Face to Face with Race

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Edited and introduced by Jared Taylor

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This is a book about the reality of race in America. It is a collection of 14 reports by ordinary Americans, whose conventional illusions were shattered by harsh experience. These authors have come face to face with the sobering reality that awaits us as our country ceases to have a white majority, and becomes increasingly black and Hispanic. These essays appeared previously in American Renaissance, but are gathered here in one collection.

“Face to Face with Race offers a glimpse into the dark reality behind the happy slogans of “diversity” and “inclusiveness,” as beleaguered whites cope as best they can with the foolish, poisonous, and occasionally lethal policies imposed on them by judges and politicians.” — John Derbyshire, social commentator and author, most recently, of We Are Doomed: Reclaiming Conservative Pessimism

“This is a collection of moving, often heartrending, reports from the front lines of racial battlegrounds in America.” — Byron M. Roth, Professor Emeritus, Dowling College, and author of The Perils of Diversity

“These first-person accounts are more powerful and compelling than any of the hundreds of articles about race I have written from an armchair perspective.” — Jared Taylor, Editor of American Renaissance

“This is a unique collection of stories about inter-racial relations gone bad. The authors warn that eventually, when the United States has a colored majority, almost all whites will face similar problems.” — Raymond Wolters, Thomas Muncy Keith Professor of History, University of Delaware

“Face to Face with Race is a haunting picture of racial reality. Unless we act soon, this is the future in store for all of us.” — Peter Brimelow, Editor of VDARE.com and author Alien Nation

Additional information

Weight .7 lbs
Dimensions 8.3 × 5.4 × .6 in

1 review for Face to Face with Race

  1. jv_engelman34

    Face to Face With Race brings the reader face to face with realities congenial to race realism. These realities are expressed in 14 essays that originally appeared on The American Renaissance website, which is owned by the editor of Face to Face With Race, Jared Taylor. Face to Face With Race demonstrates why diversity can be a weakness.

    My chief regret about this anthology is that it did not include an essay by Mary Morrison. She is a public school teacher in the Los Angeles area. She has written several essays for American Renaissance about the persistence of the race gap in academic achievement, yearly and futile efforts to close the race gap, and the way the gap is blamed on teachers, rather than the brutal reality of innate racial inequality.

    The insights of these essays are presented as experiences and anecdotes rather than statistics. In his Introduction Jared Taylor wrote, “Statistics are not reality; they are only a way to try to interpret reality. It is useful to know that the average black IQ is one standard deviation lower than the average white IQ, but what does that mean?”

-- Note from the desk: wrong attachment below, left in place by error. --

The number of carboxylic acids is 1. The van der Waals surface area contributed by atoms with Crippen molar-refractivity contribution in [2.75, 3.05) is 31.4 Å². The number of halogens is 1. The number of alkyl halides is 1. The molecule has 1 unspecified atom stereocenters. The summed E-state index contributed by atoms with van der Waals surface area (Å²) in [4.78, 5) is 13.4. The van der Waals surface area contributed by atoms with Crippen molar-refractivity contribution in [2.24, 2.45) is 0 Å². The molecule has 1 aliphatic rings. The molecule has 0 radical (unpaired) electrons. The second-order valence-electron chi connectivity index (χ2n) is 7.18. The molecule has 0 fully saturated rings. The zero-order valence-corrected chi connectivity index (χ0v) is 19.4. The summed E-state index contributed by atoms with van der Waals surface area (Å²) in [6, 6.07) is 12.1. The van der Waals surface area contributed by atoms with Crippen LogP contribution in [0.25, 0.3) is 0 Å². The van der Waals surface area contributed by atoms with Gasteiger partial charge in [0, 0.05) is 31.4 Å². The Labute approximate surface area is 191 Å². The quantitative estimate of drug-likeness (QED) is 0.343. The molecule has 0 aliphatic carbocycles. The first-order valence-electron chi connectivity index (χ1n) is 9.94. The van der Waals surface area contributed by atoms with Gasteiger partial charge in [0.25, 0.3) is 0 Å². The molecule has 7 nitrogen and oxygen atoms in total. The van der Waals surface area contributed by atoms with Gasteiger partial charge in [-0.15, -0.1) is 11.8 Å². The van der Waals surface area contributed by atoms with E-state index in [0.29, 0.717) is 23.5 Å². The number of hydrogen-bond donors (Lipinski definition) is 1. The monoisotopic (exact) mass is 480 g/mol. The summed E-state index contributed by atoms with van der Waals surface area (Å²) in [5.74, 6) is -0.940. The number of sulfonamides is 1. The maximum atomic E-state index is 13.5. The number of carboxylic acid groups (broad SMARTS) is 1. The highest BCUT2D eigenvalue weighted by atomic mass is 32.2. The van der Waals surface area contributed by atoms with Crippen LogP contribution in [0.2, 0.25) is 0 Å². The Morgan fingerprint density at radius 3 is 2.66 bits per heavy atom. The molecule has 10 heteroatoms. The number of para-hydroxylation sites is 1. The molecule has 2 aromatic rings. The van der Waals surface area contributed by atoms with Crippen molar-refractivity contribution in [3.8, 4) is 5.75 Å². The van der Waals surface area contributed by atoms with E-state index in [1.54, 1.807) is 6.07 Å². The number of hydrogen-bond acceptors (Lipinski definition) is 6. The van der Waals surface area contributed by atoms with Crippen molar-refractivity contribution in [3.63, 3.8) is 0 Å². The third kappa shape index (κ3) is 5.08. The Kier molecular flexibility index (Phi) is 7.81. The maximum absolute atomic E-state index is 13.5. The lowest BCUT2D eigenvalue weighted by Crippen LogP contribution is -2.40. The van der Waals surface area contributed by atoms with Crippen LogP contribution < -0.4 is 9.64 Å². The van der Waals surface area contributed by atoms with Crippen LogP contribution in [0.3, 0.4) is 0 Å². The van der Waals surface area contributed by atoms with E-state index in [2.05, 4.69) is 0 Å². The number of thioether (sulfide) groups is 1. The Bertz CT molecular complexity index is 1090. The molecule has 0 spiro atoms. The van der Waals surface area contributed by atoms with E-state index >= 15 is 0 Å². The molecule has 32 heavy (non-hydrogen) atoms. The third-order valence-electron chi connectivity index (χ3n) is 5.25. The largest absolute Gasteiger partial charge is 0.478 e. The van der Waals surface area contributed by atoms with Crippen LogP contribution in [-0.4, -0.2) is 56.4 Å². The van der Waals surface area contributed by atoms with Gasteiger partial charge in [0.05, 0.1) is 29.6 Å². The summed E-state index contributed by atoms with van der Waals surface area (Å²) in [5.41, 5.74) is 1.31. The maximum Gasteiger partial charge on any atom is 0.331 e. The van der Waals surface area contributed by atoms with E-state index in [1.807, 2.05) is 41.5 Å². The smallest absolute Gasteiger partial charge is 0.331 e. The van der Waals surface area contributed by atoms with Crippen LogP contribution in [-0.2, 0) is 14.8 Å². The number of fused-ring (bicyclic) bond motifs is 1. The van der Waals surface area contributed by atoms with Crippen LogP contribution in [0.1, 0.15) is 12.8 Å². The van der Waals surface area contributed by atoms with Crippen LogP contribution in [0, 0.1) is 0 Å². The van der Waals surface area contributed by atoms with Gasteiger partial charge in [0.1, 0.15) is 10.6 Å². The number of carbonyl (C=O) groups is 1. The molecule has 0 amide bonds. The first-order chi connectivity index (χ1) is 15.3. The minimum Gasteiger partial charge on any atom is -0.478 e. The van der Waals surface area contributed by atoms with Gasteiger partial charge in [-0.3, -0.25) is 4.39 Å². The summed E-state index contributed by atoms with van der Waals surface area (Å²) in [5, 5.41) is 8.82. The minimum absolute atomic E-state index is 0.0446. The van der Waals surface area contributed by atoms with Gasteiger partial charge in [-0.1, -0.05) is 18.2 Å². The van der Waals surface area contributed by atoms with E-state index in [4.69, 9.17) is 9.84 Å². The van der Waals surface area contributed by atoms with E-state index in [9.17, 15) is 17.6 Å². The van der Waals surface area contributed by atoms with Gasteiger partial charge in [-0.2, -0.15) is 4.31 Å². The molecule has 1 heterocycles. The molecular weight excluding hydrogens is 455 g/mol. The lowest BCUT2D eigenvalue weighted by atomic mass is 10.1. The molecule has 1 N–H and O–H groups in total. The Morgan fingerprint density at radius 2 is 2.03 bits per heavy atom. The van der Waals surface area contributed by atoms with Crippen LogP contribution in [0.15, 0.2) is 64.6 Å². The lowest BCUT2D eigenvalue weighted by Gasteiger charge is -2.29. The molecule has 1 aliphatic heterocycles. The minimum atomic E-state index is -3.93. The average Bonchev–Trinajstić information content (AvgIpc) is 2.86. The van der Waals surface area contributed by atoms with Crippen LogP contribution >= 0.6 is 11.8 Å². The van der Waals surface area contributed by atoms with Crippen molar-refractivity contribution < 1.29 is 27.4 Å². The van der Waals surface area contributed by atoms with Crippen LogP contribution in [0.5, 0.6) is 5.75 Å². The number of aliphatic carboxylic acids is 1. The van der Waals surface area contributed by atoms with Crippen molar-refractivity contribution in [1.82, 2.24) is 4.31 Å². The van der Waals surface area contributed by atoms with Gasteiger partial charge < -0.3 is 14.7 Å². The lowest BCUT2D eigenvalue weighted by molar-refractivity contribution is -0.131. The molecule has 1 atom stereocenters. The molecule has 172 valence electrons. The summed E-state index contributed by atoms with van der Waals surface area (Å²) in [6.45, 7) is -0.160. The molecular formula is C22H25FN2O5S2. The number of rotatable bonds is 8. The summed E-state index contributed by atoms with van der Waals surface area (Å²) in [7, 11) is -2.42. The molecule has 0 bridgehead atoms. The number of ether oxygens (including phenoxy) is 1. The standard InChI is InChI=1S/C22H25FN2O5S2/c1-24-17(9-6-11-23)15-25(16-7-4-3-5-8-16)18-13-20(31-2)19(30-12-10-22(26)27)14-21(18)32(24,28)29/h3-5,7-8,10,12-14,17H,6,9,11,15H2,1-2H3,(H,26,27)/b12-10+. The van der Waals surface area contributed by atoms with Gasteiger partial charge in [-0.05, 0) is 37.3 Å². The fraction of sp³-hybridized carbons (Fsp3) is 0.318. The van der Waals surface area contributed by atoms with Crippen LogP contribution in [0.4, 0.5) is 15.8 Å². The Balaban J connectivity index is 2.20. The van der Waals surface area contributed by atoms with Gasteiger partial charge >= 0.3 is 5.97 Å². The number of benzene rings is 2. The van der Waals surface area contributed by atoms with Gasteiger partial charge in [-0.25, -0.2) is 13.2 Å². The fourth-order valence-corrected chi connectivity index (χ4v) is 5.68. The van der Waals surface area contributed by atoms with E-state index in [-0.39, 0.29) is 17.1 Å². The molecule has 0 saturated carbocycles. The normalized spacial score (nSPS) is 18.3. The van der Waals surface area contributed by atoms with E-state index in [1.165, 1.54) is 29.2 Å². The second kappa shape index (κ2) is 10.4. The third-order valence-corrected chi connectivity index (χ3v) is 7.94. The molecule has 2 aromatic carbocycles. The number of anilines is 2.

In one of her essays, Mary Morrison wrote of eleventh graders in her school who read at a fourth grade level, while being praised for aspiring to become professionals.

    In Christopher Jackson’s essay “A White Teacher Speaks Out,” Christopher Jackson includes a poignant quote from students who tell him, while struggling with an assignment, “I cain’t do dis Mr. Jackson. I black.”

    Although it can be dangerous for a white person to publicly agree with Christopher Jackson’s students, blacks seem candid in their agreement. In his essay “South Africa under Black Rule,” Gedaliah Braun wrote, “Ask any African why blacks can’t for example, make airplanes or computers and he’ll look at you as if you were foolish for asking, since the answer is obvious: ‘The white man has the brains for it, and we don’t’.”

    When Christopher Jackson asked his black students what would happen if whites in the United States suddenly disappeared, one answered, “We screwed.” The other blacks laughed in agreement.

    The message of each of these essays is that racial differences are significant, innate and prevent most blacks from making positive contributions to organizations they belong to. The essays imply that the racial discrimination that existed before the civil rights legislation was passed was not the reason for black inadequacies; it was a legitimate response. Some of them explicitly state that affirmative action advances blacks to positions where they are unable to perform adequately.

    At times these inadequacies appear in areas where one might expect blacks to be more proficient than whites. Black athletic prominence, as well as the high rate of black violent crime and gang violence indicate that blacks might make good combat soldiers. This does not seem to be the case.

    In “Diversity in the Army,” retired Army officer Duncan Hengest wrote, “One cannot read about the Korean War without running into tales of black units that were unable to hold together under fire.

    “The all-black 24th Infantry was notorious for hasty retreats.”

    He wrote, “In Iraq, I was repeatedly astonished by the inability of many senior black officers to think through problems.” He illustrated this with a suggestion by a black officer in Iraq to use “snipers in trees.” That black officer had not noticed that there are few trees in Iraq, that they are palm trees, and that palm trees are not appropriate locations for snipers.

    Another problem is that blacks usually require retraining in technical matters. Weapons, like nearly every important aspect of our technological society, are more complex than in the past. One needs to have the intelligence to learn complex skills quickly and well.

    Blacks in the military are more likely to commit serious crimes. “As a peacetime platoon leader, I was always being roped into rape investigations,” Duncan Hengest writes. “Invariably the suspects were black. Whites would get drunk and rowdy, but I never knew one to be a rapist.”